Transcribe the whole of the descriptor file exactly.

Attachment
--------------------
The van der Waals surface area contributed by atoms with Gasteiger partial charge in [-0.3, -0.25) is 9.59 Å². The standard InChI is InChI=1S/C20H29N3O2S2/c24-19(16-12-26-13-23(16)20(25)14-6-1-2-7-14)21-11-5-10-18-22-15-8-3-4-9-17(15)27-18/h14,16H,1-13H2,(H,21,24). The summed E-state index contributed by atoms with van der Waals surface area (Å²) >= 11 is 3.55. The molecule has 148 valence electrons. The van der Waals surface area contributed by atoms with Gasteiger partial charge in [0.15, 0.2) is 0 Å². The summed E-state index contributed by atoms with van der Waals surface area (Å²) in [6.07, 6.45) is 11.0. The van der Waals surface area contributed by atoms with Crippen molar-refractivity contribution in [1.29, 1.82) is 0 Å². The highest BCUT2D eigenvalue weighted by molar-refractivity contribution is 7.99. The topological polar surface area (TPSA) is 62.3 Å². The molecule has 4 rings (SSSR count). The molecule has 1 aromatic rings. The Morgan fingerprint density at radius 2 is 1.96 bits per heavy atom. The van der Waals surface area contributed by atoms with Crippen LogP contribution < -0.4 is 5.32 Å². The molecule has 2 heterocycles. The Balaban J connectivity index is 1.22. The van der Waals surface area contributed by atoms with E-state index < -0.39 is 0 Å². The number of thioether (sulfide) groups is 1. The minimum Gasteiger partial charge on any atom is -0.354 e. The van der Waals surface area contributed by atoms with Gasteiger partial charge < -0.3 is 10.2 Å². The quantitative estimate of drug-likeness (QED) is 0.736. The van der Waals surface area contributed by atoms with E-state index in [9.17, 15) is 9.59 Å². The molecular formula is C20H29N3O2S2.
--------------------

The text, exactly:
The van der Waals surface area contributed by atoms with Gasteiger partial charge in [-0.3, -0.25) is 9.59 Å². The standard InChI is InChI=1S/C20H29N3O2S2/c24-19(16-12-26-13-23(16)20(25)14-6-1-2-7-14)21-11-5-10-18-22-15-8-3-4-9-17(15)27-18/h14,16H,1-13H2,(H,21,24). The summed E-state index contributed by atoms with van der Waals surface area (Å²) >= 11 is 3.55. The molecule has 148 valence electrons. The van der Waals surface area contributed by atoms with Gasteiger partial charge in [0.15, 0.2) is 0 Å². The summed E-state index contributed by atoms with van der Waals surface area (Å²) in [6.07, 6.45) is 11.0. The van der Waals surface area contributed by atoms with Crippen molar-refractivity contribution in [1.29, 1.82) is 0 Å². The highest BCUT2D eigenvalue weighted by molar-refractivity contribution is 7.99. The topological polar surface area (TPSA) is 62.3 Å². The molecule has 4 rings (SSSR count). The molecule has 1 aromatic rings. The Morgan fingerprint density at radius 2 is 1.96 bits per heavy atom. The van der Waals surface area contributed by atoms with Crippen LogP contribution < -0.4 is 5.32 Å². The molecule has 2 heterocycles. The Balaban J connectivity index is 1.22. The van der Waals surface area contributed by atoms with E-state index < -0.39 is 0 Å². The number of thioether (sulfide) groups is 1. The minimum Gasteiger partial charge on any atom is -0.354 e. The van der Waals surface area contributed by atoms with Gasteiger partial charge < -0.3 is 10.2 Å². The quantitative estimate of drug-likeness (QED) is 0.736. The van der Waals surface area contributed by atoms with E-state index in [9.17, 15) is 9.59 Å². The molecular formula is C20H29N3O2S2.